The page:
In the final hours of the Obama administration, the order was given to release $221 million to Palestine that had been placed in holds by Republican members of Congress.
Departing Secretary of State John Kerry notified lawmakers shortly before departing his offices for the final time, and a formal notice was submitted to Congress by the White House dated January 20th, and delivered hours before Donald Trump took his oath of office.
In addition to the funding sent to the Palestinian Authorities, an additional $6 million was disbursed to other foreign organizations and the United Nations, intended for climate change research and the U.N. Peace Building fund.
The funds had initially been approved by Congress in both 2015 and 2016, before having holds placed on them by GOP Congressmen Ed Royce of California and Kay Granger of Texas. Royce serves as the chairman of the House Foreign Affairs Committee and Granger is a member of House Appropriations Committee. The holds were placed on the funds as a result of Palestine’s efforts to attain membership in a number of international organizations.
Although Congressional holds on funds such as this tend to be respected by the executive branch, President Obama had no legal obligation to uphold the spending freeze put in place. The Obama administration had pressed the GOP on more than one occasion to remove the holds to no avail, and as the world prepared from the transition of power from Obama to Trump, he gave the order to release the funds.
The $221 million is intended to be used for humanitarian aid in the West Bank and Gaza. The official notification Obama’s team sent to congress claimed it would “support political and security reforms as well as help prepare for good governance and the rule of law in a future Palestinian state.”
Obama clearly felt the need to push the funding through, as Donald Trump has taken a clearly pro-Israel stance and likely would not have authorized the disbursement. Only weeks before leaving office, Obama also ordered the United States to abstain from a vote that demanded Israel stop building settlements that encroach on Palestinian land, a move many critics called “anti-Israel” but that U.S. Ambassador Samantha Power defended in UN chambers.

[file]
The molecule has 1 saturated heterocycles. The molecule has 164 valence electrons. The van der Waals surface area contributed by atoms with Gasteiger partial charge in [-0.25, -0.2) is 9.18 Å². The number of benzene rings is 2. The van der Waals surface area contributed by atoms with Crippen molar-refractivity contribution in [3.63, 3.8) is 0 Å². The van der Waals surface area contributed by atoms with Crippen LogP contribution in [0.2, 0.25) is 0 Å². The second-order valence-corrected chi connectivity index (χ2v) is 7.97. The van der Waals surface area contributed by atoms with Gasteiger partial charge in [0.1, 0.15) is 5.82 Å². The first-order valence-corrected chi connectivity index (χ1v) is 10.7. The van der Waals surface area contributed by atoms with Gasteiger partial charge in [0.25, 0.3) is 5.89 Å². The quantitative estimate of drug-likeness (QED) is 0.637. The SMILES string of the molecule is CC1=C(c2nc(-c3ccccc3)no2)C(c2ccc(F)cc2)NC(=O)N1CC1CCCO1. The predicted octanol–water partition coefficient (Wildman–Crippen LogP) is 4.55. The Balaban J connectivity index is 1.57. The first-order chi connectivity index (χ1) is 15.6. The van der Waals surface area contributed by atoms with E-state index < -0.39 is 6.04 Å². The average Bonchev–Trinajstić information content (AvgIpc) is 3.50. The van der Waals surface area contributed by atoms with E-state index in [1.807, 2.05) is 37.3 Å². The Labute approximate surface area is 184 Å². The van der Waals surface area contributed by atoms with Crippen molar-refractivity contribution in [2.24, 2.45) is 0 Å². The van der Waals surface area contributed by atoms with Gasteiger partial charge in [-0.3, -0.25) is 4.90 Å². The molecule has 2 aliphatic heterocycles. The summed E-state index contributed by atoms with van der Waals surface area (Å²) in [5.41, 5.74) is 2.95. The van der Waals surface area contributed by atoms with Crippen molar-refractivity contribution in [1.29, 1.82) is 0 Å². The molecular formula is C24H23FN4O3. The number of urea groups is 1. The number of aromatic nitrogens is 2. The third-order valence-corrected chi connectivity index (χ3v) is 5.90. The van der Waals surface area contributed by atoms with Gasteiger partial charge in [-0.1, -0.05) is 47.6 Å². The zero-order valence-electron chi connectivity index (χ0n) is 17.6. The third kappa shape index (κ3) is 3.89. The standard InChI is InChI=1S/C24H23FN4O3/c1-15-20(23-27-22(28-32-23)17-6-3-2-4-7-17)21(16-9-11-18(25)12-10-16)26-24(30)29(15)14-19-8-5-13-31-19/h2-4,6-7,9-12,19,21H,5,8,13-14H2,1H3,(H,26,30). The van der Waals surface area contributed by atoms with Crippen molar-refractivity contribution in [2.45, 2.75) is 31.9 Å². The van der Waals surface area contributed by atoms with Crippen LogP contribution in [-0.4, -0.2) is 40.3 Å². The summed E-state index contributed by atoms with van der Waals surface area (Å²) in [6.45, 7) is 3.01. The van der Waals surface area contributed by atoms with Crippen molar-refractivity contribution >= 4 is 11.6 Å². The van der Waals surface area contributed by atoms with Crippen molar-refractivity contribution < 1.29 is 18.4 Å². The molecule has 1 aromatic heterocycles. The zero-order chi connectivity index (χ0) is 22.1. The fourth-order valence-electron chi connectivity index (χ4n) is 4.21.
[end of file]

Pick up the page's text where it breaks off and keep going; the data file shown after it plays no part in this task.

“This resolution reflects trends that will permanently destroy the two state solution if they continue on their current course,” Power said her speech. “Our vote today does not in any way diminish the United States’ steadfast and unparalleled commitment to the security of Israel,” she added.
During his campaign, President Trump promised to relocate the US embassy, currently located in Tel Aviv, to Jerusalem, a move many have claimed would be counterproductive to lasting peace talks in the region, with some Muslim leaders going so far as to say the move would be like “declaring open war against Islam.” Calmer minds on both sides of the aisle have agreed that it would certainly affect ongoing efforts to find a lasting peace between Israelis and Palestinians.
White House spokesman, Sean Spicer, made it clear, however, that a final decision has not yet been made regarding the potential move.
President Trump has invited Israeli Prime Minister Benjamin Netanyahu to visit him in Washington D.C. next month, where these issues will almost certainly be the subject of conversation, as well Obama’s parting gift to Israel’s political and often military opponent, Palestine.
Author’s update: A Palestinian source has claimed that the funds Obama ordered dispersed have been frozen by the US Government. The claim has yet to be thoroughly vetted and substantiated, but appears accurate. As more information becomes available, SOFREP will provide updates to the situation.
Image courtesy of Getty Images